Governments around the world introduce unprecedented fiscal stimulus packages to compensate those who have been impacted by the enforced lockdown. In New Zealand Finance Minister Grant Robertson announced a $12.1 billion stimulus package to support New Zealanders and their jobs from the global impact of COVID-19 – the largest in the world on a per capita basis. The money is hopefully going to bring as many businesses back from the brink of closure but the crucial aspect of this injection is that it actually does stimulate demand and generate additional spending. Businesses that survive this pandemic and open their doors again will need the demand side of the economy to do its bit.
The lockdown has badly affected the demand side of the economy and it won’t revert back to the way it away was overnight. Will people venture back into areas with large crowds – bars, restaurants, hotels etc? It is essential that demand makes a return in order to inject some inflation into the economy. But with such uncertainty consumers will want to put off a lot of non-essential purchases. Many economists are also concerned with the “output gap.” — the difference between what the economy could produce and what it was producing. The solution to this output gap, particularly one caused by collapsing economic demand, is to invest in infrastructure projects and give consumers cash. If consumers don’t spend then the government should step-in and spend on their behalf to create the demand necessary to return the economy to some sort of normality. One indicator that we shouldn’t be worried at present is inflation – in theory such a stimulus should create inflationary pressure – the 1970’s yes but today this is less likely when you look at the velocity of circulation.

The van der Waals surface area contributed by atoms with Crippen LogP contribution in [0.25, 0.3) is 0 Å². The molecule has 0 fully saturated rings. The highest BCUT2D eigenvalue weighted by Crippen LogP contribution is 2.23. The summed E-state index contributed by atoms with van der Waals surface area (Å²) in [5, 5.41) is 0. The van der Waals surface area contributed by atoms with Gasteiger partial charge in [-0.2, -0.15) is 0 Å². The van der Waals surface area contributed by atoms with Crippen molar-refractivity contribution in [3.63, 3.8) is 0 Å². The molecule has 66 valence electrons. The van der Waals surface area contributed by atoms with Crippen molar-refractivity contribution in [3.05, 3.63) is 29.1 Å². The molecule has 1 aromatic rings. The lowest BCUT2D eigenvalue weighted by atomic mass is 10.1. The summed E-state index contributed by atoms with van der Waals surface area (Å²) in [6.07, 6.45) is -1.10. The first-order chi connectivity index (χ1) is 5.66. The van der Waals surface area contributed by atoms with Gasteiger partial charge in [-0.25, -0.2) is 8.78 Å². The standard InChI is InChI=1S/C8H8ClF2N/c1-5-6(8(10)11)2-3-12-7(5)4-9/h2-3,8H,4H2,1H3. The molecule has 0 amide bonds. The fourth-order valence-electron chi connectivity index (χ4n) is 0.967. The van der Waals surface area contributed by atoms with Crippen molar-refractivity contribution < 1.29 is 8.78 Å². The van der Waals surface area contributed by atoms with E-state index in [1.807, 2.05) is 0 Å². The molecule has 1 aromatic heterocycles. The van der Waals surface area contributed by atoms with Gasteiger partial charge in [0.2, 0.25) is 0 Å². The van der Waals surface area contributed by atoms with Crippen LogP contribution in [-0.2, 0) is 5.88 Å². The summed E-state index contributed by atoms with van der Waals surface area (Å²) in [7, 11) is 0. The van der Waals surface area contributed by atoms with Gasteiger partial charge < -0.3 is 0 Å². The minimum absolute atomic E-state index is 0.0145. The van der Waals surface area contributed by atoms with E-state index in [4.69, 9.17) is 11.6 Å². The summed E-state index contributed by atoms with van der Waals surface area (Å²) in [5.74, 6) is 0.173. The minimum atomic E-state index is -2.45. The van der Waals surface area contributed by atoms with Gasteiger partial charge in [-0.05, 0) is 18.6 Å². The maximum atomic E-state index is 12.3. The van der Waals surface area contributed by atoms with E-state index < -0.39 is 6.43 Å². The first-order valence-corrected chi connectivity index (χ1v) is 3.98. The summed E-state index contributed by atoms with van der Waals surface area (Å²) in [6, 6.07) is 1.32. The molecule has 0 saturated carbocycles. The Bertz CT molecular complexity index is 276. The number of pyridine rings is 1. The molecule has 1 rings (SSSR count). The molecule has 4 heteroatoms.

Velocity of circulation of money is part of the the Monetarist explanation of inflation operates through the Fisher equation:
M x V = P x T
M = Stock of money
V = Income Velocity of Circulation
P = Average Price level
T = Volume of Transactions or Output
For example if M=100 V=5 P=2 T=250. Therefore MV=PT – 100×5 = 2×250. Both M x V and P x T are equivalent to TOTAL EXPENDITURE or NOMINAL INCOME in a given time period. To turn the equation into a theory, monetarists assume that V and T are constant, not being affected by changes in the money supply, so that a change in the money supply causes an equal percentage change in the price level.
However when the velocity of money is falling, monetary policy which would otherwise cause inflation doesn’t seem to do so. The velocity graph (USA) above shows that you need to go back to 1949 to find a time when it was lower than today, and it was actually rising rapidly after the postwar lows. Remember that this graph was before the Covid-19 lock down. Velocity needs to increase at rapid rate to cause any inflation.
We have no idea of how the future is going to unfold because we have never seen anything like this before – to quote Rogoff and Reinhart – This time it is definitely different.